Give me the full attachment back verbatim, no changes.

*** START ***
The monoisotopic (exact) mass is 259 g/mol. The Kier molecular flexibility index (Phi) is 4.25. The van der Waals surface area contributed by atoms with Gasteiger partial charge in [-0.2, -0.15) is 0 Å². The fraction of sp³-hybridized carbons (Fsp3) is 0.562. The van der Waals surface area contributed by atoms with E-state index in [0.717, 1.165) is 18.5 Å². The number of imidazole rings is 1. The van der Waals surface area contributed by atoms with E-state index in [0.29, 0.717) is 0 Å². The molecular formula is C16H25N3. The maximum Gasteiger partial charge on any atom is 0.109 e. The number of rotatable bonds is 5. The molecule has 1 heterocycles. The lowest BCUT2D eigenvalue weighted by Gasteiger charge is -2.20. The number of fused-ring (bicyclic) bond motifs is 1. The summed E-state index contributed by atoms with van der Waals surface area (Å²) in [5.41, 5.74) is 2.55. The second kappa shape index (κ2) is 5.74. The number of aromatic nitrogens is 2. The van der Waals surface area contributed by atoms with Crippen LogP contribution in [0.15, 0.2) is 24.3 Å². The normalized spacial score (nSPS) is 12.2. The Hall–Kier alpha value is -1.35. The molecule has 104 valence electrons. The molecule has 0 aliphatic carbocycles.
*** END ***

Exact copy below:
The monoisotopic (exact) mass is 259 g/mol. The Kier molecular flexibility index (Phi) is 4.25. The van der Waals surface area contributed by atoms with Gasteiger partial charge in [-0.2, -0.15) is 0 Å². The fraction of sp³-hybridized carbons (Fsp3) is 0.562. The van der Waals surface area contributed by atoms with E-state index in [0.717, 1.165) is 18.5 Å². The number of imidazole rings is 1. The van der Waals surface area contributed by atoms with E-state index in [0.29, 0.717) is 0 Å². The molecular formula is C16H25N3. The maximum Gasteiger partial charge on any atom is 0.109 e. The number of rotatable bonds is 5. The molecule has 1 heterocycles. The lowest BCUT2D eigenvalue weighted by Gasteiger charge is -2.20. The number of fused-ring (bicyclic) bond motifs is 1. The summed E-state index contributed by atoms with van der Waals surface area (Å²) in [5.41, 5.74) is 2.55. The second kappa shape index (κ2) is 5.74. The number of aromatic nitrogens is 2. The van der Waals surface area contributed by atoms with Crippen LogP contribution in [0.15, 0.2) is 24.3 Å². The normalized spacial score (nSPS) is 12.2. The Hall–Kier alpha value is -1.35. The molecule has 104 valence electrons. The molecule has 0 aliphatic carbocycles.